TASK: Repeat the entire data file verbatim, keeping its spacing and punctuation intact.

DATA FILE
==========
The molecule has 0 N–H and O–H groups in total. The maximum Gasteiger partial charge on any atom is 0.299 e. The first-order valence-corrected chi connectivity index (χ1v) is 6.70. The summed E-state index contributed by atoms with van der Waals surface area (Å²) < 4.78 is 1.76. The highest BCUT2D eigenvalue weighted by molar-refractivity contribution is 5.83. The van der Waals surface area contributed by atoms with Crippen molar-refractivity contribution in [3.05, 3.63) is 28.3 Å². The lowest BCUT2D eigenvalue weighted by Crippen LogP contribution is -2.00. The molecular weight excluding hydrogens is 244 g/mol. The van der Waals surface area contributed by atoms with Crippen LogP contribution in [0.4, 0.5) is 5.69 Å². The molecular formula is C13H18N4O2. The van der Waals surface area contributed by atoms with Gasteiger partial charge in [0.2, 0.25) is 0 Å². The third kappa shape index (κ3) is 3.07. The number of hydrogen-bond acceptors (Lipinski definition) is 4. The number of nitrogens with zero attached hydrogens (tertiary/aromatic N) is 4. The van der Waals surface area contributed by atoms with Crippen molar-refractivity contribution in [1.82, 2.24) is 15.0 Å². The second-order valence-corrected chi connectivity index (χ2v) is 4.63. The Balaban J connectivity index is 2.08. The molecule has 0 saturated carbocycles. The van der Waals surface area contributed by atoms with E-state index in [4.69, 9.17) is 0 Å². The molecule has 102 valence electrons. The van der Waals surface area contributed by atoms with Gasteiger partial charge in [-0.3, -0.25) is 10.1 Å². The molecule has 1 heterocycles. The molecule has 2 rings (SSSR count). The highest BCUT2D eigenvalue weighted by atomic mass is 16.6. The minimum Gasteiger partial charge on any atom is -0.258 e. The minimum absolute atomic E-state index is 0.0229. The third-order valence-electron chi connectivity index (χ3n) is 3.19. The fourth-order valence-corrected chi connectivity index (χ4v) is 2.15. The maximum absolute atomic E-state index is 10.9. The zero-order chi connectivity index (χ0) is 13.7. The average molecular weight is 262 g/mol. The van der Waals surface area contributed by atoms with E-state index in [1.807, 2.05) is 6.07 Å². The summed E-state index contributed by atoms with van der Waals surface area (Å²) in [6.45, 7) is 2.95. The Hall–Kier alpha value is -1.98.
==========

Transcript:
The molecule has 0 N–H and O–H groups in total. The maximum Gasteiger partial charge on any atom is 0.299 e. The first-order valence-corrected chi connectivity index (χ1v) is 6.70. The summed E-state index contributed by atoms with van der Waals surface area (Å²) < 4.78 is 1.76. The highest BCUT2D eigenvalue weighted by molar-refractivity contribution is 5.83. The van der Waals surface area contributed by atoms with Crippen molar-refractivity contribution in [3.05, 3.63) is 28.3 Å². The lowest BCUT2D eigenvalue weighted by Crippen LogP contribution is -2.00. The molecular weight excluding hydrogens is 244 g/mol. The van der Waals surface area contributed by atoms with Crippen LogP contribution in [0.4, 0.5) is 5.69 Å². The molecular formula is C13H18N4O2. The van der Waals surface area contributed by atoms with Gasteiger partial charge in [0.2, 0.25) is 0 Å². The third kappa shape index (κ3) is 3.07. The number of hydrogen-bond acceptors (Lipinski definition) is 4. The number of nitrogens with zero attached hydrogens (tertiary/aromatic N) is 4. The van der Waals surface area contributed by atoms with Crippen molar-refractivity contribution in [1.82, 2.24) is 15.0 Å². The second-order valence-corrected chi connectivity index (χ2v) is 4.63. The Balaban J connectivity index is 2.08. The molecule has 0 saturated carbocycles. The van der Waals surface area contributed by atoms with E-state index in [4.69, 9.17) is 0 Å². The molecule has 102 valence electrons. The van der Waals surface area contributed by atoms with Gasteiger partial charge in [-0.3, -0.25) is 10.1 Å². The molecule has 1 heterocycles. The molecule has 2 rings (SSSR count). The highest BCUT2D eigenvalue weighted by atomic mass is 16.6. The minimum Gasteiger partial charge on any atom is -0.258 e. The minimum absolute atomic E-state index is 0.0229. The third-order valence-electron chi connectivity index (χ3n) is 3.19. The fourth-order valence-corrected chi connectivity index (χ4v) is 2.15. The maximum absolute atomic E-state index is 10.9. The zero-order chi connectivity index (χ0) is 13.7. The average molecular weight is 262 g/mol. The van der Waals surface area contributed by atoms with E-state index in [1.807, 2.05) is 6.07 Å². The summed E-state index contributed by atoms with van der Waals surface area (Å²) in [6.45, 7) is 2.95. The Hall–Kier alpha value is -1.98.